Significant flight delays for Alaska Airlines

A computer problem caused significant delays Monday morning for all Alaska Airlines flights, according to company officials.

The airline apologized and asked passengers for patience as long lines formed at the Seattle airport where Alaska Airlines is the largest carrier.

Alaska Airlines President and CEO Brad Tilden says there might be a partial solution by noon Pacific time to computer problems that have caused system-wide flight delays for his carrier.

Tilden said Monday he hopes for a full resolution by 5 p.m. and that "we're doing everything we can to get back on track."

Tilden says the computer problem stems from a data outage in the Midwest.

He spoke at Sea-Tac Airport during an unrelated announcement with Delta Air Lines about a new route.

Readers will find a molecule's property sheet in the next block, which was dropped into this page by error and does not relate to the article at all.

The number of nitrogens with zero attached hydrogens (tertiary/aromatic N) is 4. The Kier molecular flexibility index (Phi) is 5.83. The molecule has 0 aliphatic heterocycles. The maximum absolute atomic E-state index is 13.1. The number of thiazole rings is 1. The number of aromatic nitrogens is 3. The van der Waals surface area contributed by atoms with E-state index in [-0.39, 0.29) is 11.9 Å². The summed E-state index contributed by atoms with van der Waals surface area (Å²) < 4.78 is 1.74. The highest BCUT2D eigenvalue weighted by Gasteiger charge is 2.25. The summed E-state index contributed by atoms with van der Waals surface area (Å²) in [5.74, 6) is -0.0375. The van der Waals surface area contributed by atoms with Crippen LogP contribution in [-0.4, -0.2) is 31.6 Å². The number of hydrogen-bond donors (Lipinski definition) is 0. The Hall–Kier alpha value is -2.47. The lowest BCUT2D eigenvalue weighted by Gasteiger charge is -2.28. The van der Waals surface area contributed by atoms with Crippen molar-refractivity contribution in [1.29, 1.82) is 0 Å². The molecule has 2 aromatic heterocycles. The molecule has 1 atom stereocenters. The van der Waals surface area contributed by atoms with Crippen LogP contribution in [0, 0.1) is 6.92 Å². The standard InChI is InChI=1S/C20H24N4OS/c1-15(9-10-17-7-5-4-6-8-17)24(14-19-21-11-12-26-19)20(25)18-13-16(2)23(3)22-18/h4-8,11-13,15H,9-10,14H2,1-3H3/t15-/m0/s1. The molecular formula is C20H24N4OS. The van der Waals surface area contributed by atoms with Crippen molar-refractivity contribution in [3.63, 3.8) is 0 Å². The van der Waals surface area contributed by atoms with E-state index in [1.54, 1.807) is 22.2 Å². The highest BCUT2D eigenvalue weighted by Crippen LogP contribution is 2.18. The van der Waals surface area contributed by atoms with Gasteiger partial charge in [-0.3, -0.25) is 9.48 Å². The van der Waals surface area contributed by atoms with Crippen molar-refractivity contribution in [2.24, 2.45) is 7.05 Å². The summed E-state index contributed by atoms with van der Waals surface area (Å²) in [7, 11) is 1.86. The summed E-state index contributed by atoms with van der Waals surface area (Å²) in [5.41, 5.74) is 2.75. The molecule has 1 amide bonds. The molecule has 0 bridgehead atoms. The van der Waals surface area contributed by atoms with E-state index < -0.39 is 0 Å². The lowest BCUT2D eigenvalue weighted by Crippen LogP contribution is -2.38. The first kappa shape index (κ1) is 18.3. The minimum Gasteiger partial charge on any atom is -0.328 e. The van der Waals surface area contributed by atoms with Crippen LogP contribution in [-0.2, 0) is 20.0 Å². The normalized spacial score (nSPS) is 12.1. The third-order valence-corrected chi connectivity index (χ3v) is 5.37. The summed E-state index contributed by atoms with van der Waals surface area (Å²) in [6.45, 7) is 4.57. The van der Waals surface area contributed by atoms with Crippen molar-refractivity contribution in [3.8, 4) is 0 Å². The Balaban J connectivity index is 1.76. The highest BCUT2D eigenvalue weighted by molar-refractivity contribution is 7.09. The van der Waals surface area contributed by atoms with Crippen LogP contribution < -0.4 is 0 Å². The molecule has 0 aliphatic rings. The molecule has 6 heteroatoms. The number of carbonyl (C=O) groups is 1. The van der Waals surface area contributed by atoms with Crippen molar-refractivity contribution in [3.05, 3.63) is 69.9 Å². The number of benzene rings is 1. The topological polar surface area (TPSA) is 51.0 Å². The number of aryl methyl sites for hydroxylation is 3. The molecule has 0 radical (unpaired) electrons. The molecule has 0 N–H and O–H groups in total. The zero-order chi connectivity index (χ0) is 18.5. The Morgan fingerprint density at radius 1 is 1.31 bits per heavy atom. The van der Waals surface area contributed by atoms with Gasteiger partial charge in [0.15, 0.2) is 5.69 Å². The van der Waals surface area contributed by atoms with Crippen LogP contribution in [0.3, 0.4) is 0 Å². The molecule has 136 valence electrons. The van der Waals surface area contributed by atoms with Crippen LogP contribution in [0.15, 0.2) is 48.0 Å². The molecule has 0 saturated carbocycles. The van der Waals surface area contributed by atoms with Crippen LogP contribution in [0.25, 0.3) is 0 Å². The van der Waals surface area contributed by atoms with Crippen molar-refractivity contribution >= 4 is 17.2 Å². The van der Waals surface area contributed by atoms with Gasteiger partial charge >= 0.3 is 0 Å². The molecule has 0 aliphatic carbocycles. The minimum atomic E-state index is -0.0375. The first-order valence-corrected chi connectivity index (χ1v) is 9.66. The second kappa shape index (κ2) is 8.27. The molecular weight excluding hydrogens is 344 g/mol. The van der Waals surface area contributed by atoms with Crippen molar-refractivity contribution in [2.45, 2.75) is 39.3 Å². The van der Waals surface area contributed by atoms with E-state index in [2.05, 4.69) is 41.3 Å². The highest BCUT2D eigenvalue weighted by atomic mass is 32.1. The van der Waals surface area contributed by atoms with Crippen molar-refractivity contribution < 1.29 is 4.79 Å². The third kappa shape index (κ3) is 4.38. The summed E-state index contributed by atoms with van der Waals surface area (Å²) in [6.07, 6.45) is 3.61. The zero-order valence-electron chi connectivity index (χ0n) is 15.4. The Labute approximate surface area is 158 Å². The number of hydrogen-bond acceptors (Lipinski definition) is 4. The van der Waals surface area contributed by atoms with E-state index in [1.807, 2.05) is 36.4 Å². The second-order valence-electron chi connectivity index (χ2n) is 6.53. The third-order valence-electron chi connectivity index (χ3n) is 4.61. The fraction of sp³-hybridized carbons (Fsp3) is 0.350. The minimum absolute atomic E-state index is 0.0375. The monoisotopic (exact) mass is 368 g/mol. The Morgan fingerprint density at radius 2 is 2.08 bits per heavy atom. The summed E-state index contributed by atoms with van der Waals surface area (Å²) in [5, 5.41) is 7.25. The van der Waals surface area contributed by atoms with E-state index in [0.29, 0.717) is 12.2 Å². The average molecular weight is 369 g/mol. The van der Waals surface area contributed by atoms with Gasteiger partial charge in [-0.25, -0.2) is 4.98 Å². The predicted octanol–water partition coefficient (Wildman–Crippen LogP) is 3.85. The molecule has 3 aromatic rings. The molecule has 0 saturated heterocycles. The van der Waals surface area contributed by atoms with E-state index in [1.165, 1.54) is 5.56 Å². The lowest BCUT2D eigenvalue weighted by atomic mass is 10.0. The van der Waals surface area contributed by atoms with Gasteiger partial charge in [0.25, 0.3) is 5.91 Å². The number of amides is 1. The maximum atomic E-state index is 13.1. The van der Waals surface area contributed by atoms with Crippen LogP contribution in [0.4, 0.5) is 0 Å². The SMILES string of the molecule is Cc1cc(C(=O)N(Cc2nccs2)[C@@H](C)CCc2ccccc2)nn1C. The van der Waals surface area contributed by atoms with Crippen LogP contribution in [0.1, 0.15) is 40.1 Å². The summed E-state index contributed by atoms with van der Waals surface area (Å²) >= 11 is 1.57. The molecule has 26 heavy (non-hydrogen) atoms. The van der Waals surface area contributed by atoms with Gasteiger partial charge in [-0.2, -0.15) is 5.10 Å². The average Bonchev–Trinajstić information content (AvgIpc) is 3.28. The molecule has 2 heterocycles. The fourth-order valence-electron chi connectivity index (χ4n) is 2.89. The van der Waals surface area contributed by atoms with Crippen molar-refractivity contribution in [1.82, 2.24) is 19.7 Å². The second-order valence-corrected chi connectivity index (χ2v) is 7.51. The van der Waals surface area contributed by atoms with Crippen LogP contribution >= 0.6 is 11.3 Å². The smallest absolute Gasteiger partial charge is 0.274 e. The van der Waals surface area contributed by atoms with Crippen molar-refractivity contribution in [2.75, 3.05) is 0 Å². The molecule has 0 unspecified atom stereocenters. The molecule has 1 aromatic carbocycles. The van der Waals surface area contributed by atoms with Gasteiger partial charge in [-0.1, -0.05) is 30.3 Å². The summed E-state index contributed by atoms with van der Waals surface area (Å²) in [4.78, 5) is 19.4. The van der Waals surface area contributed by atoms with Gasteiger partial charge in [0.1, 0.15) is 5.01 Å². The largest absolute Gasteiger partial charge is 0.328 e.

The technical problem left the airline unable to check in passengers starting at about 7:40 a.m., said Alaska Airlines spokeswoman Bobbie Egan. The airline planned to start manually checking in passengers, according to an announcement at the SeaTac terminal about 9 a.m.

The delays affected flights throughout the carrier's system, Egan said.

The problem was with a data connection and technicians were working to fix it as quickly as possible, Egan said.

The Seattle-based Alaska Airlines is the seventh-largest U.S. airline based on passenger traffic and is the dominant U.S. West Coast air carrier. It has an average of 436 flights a day at 64 destinations.

Alaska and its sister carrier, Horizon Air, are owned by Alaska Air Group.